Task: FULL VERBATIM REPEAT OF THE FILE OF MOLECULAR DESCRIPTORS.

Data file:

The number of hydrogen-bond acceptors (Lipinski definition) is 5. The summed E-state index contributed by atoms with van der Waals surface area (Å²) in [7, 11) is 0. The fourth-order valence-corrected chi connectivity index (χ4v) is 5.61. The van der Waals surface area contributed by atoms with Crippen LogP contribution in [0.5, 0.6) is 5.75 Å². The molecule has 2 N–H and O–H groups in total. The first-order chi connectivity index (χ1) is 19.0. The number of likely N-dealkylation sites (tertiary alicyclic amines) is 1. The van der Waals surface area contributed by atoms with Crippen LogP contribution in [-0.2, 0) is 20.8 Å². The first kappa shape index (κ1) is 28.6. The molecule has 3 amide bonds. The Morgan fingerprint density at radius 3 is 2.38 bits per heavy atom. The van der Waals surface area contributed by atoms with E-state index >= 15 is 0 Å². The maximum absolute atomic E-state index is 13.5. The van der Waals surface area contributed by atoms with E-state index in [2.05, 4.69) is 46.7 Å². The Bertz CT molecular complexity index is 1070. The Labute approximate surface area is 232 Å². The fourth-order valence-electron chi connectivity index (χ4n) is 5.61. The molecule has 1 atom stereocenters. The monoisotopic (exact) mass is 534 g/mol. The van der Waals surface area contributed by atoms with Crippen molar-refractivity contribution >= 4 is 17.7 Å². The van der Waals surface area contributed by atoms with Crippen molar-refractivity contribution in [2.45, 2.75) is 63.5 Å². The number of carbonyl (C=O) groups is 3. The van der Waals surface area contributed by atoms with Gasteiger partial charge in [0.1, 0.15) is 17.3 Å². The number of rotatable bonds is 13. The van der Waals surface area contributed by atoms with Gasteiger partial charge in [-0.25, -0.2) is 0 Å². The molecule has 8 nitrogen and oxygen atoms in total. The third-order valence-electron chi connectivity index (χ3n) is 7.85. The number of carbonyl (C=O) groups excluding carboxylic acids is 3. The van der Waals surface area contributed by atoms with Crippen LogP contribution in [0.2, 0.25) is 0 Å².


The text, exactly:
The number of hydrogen-bond acceptors (Lipinski definition) is 5. The summed E-state index contributed by atoms with van der Waals surface area (Å²) in [7, 11) is 0. The fourth-order valence-corrected chi connectivity index (χ4v) is 5.61. The van der Waals surface area contributed by atoms with Crippen LogP contribution in [0.5, 0.6) is 5.75 Å². The molecule has 2 N–H and O–H groups in total. The first-order chi connectivity index (χ1) is 19.0. The number of likely N-dealkylation sites (tertiary alicyclic amines) is 1. The van der Waals surface area contributed by atoms with Crippen LogP contribution in [-0.2, 0) is 20.8 Å². The first kappa shape index (κ1) is 28.6. The molecule has 3 amide bonds. The Morgan fingerprint density at radius 3 is 2.38 bits per heavy atom. The van der Waals surface area contributed by atoms with E-state index >= 15 is 0 Å². The maximum absolute atomic E-state index is 13.5. The van der Waals surface area contributed by atoms with E-state index in [2.05, 4.69) is 46.7 Å². The Bertz CT molecular complexity index is 1070. The Labute approximate surface area is 232 Å². The fourth-order valence-electron chi connectivity index (χ4n) is 5.61. The molecule has 1 atom stereocenters. The monoisotopic (exact) mass is 534 g/mol. The van der Waals surface area contributed by atoms with Crippen molar-refractivity contribution >= 4 is 17.7 Å². The van der Waals surface area contributed by atoms with Crippen molar-refractivity contribution in [2.45, 2.75) is 63.5 Å². The number of carbonyl (C=O) groups is 3. The van der Waals surface area contributed by atoms with Gasteiger partial charge in [0.1, 0.15) is 17.3 Å². The number of rotatable bonds is 13. The van der Waals surface area contributed by atoms with Gasteiger partial charge in [-0.25, -0.2) is 0 Å². The molecule has 8 nitrogen and oxygen atoms in total. The third-order valence-electron chi connectivity index (χ3n) is 7.85. The number of carbonyl (C=O) groups excluding carboxylic acids is 3. The van der Waals surface area contributed by atoms with Crippen LogP contribution in [0.2, 0.25) is 0 Å².